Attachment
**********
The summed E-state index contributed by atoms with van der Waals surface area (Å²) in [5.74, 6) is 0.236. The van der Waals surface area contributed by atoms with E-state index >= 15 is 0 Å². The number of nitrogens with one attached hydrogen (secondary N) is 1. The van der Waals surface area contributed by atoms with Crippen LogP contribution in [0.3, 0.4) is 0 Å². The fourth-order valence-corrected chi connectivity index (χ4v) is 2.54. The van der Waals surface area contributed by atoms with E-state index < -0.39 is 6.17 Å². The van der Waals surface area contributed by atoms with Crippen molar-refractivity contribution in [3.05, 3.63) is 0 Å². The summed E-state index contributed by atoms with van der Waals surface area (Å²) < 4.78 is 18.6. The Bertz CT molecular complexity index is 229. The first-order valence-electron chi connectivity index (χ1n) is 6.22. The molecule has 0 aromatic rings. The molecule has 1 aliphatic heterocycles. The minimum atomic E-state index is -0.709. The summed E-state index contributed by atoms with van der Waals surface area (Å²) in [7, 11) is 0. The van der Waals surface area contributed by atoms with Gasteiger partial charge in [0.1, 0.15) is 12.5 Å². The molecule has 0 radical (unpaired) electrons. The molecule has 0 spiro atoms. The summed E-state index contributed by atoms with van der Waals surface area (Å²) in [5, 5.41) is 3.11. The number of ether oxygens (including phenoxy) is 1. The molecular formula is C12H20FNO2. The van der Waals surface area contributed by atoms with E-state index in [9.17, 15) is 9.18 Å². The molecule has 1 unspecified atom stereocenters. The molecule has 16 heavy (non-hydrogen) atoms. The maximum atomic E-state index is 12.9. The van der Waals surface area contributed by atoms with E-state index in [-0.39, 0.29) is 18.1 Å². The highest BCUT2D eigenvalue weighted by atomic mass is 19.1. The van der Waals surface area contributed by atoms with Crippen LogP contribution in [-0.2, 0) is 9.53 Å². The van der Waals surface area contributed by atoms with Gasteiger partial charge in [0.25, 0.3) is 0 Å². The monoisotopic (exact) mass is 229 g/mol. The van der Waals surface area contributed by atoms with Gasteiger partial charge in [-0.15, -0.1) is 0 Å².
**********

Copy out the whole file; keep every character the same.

The summed E-state index contributed by atoms with van der Waals surface area (Å²) in [5.74, 6) is 0.236. The van der Waals surface area contributed by atoms with E-state index >= 15 is 0 Å². The number of nitrogens with one attached hydrogen (secondary N) is 1. The van der Waals surface area contributed by atoms with Crippen LogP contribution in [0.3, 0.4) is 0 Å². The fourth-order valence-corrected chi connectivity index (χ4v) is 2.54. The van der Waals surface area contributed by atoms with E-state index < -0.39 is 6.17 Å². The van der Waals surface area contributed by atoms with Crippen molar-refractivity contribution in [3.05, 3.63) is 0 Å². The summed E-state index contributed by atoms with van der Waals surface area (Å²) < 4.78 is 18.6. The Bertz CT molecular complexity index is 229. The first-order valence-electron chi connectivity index (χ1n) is 6.22. The molecule has 0 aromatic rings. The molecule has 1 aliphatic heterocycles. The minimum atomic E-state index is -0.709. The summed E-state index contributed by atoms with van der Waals surface area (Å²) in [7, 11) is 0. The van der Waals surface area contributed by atoms with Gasteiger partial charge in [0.1, 0.15) is 12.5 Å². The molecule has 0 radical (unpaired) electrons. The molecule has 0 spiro atoms. The summed E-state index contributed by atoms with van der Waals surface area (Å²) in [5, 5.41) is 3.11. The number of ether oxygens (including phenoxy) is 1. The molecular formula is C12H20FNO2. The van der Waals surface area contributed by atoms with E-state index in [9.17, 15) is 9.18 Å². The molecule has 1 unspecified atom stereocenters. The molecule has 16 heavy (non-hydrogen) atoms. The maximum atomic E-state index is 12.9. The van der Waals surface area contributed by atoms with E-state index in [-0.39, 0.29) is 18.1 Å². The highest BCUT2D eigenvalue weighted by atomic mass is 19.1. The van der Waals surface area contributed by atoms with Crippen LogP contribution in [-0.2, 0) is 9.53 Å². The van der Waals surface area contributed by atoms with Gasteiger partial charge in [0.25, 0.3) is 0 Å². The monoisotopic (exact) mass is 229 g/mol. The van der Waals surface area contributed by atoms with Gasteiger partial charge in [-0.15, -0.1) is 0 Å².